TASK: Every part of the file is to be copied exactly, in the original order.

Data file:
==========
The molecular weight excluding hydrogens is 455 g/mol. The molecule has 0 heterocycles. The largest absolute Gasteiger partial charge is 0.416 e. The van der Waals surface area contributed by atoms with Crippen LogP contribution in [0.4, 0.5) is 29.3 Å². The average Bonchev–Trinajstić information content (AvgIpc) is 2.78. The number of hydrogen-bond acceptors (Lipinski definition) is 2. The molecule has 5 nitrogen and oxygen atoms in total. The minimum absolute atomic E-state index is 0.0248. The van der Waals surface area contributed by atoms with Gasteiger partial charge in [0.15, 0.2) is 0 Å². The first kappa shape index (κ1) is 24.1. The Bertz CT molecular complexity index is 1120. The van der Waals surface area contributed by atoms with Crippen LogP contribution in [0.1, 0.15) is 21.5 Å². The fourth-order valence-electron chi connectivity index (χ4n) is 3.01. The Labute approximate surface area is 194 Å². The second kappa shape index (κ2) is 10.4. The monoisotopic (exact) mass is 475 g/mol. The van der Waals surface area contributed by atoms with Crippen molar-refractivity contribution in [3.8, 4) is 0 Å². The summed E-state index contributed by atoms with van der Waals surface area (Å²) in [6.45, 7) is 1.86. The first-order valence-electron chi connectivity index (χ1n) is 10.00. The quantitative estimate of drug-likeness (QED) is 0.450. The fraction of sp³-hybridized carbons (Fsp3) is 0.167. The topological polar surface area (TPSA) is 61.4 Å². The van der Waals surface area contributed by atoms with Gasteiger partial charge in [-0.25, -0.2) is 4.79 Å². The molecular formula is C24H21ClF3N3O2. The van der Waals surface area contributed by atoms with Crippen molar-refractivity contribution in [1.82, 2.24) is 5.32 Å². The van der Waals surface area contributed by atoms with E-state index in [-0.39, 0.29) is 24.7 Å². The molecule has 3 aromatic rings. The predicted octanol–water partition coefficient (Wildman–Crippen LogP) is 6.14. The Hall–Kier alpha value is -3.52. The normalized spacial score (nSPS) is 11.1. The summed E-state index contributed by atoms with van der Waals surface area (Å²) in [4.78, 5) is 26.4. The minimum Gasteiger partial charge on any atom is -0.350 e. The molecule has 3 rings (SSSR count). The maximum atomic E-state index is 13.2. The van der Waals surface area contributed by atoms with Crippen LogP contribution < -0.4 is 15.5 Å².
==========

The molecular weight excluding hydrogens is 455 g/mol. The molecule has 0 heterocycles. The largest absolute Gasteiger partial charge is 0.416 e. The van der Waals surface area contributed by atoms with Crippen LogP contribution in [0.4, 0.5) is 29.3 Å². The average Bonchev–Trinajstić information content (AvgIpc) is 2.78. The number of hydrogen-bond acceptors (Lipinski definition) is 2. The molecule has 5 nitrogen and oxygen atoms in total. The minimum absolute atomic E-state index is 0.0248. The van der Waals surface area contributed by atoms with Gasteiger partial charge in [0.15, 0.2) is 0 Å². The first kappa shape index (κ1) is 24.1. The Bertz CT molecular complexity index is 1120. The van der Waals surface area contributed by atoms with Crippen LogP contribution in [0.1, 0.15) is 21.5 Å². The fourth-order valence-electron chi connectivity index (χ4n) is 3.01. The Labute approximate surface area is 194 Å². The second kappa shape index (κ2) is 10.4. The monoisotopic (exact) mass is 475 g/mol. The van der Waals surface area contributed by atoms with Crippen molar-refractivity contribution in [3.8, 4) is 0 Å². The summed E-state index contributed by atoms with van der Waals surface area (Å²) in [6.45, 7) is 1.86. The first-order valence-electron chi connectivity index (χ1n) is 10.00. The quantitative estimate of drug-likeness (QED) is 0.450. The fraction of sp³-hybridized carbons (Fsp3) is 0.167. The topological polar surface area (TPSA) is 61.4 Å². The van der Waals surface area contributed by atoms with Gasteiger partial charge in [-0.25, -0.2) is 4.79 Å². The molecular formula is C24H21ClF3N3O2. The van der Waals surface area contributed by atoms with Crippen molar-refractivity contribution in [1.82, 2.24) is 5.32 Å². The van der Waals surface area contributed by atoms with E-state index in [-0.39, 0.29) is 24.7 Å². The molecule has 3 aromatic rings. The predicted octanol–water partition coefficient (Wildman–Crippen LogP) is 6.14. The Hall–Kier alpha value is -3.52. The normalized spacial score (nSPS) is 11.1. The summed E-state index contributed by atoms with van der Waals surface area (Å²) in [4.78, 5) is 26.4. The minimum Gasteiger partial charge on any atom is -0.350 e. The molecule has 3 rings (SSSR count). The maximum atomic E-state index is 13.2. The van der Waals surface area contributed by atoms with Crippen LogP contribution < -0.4 is 15.5 Å².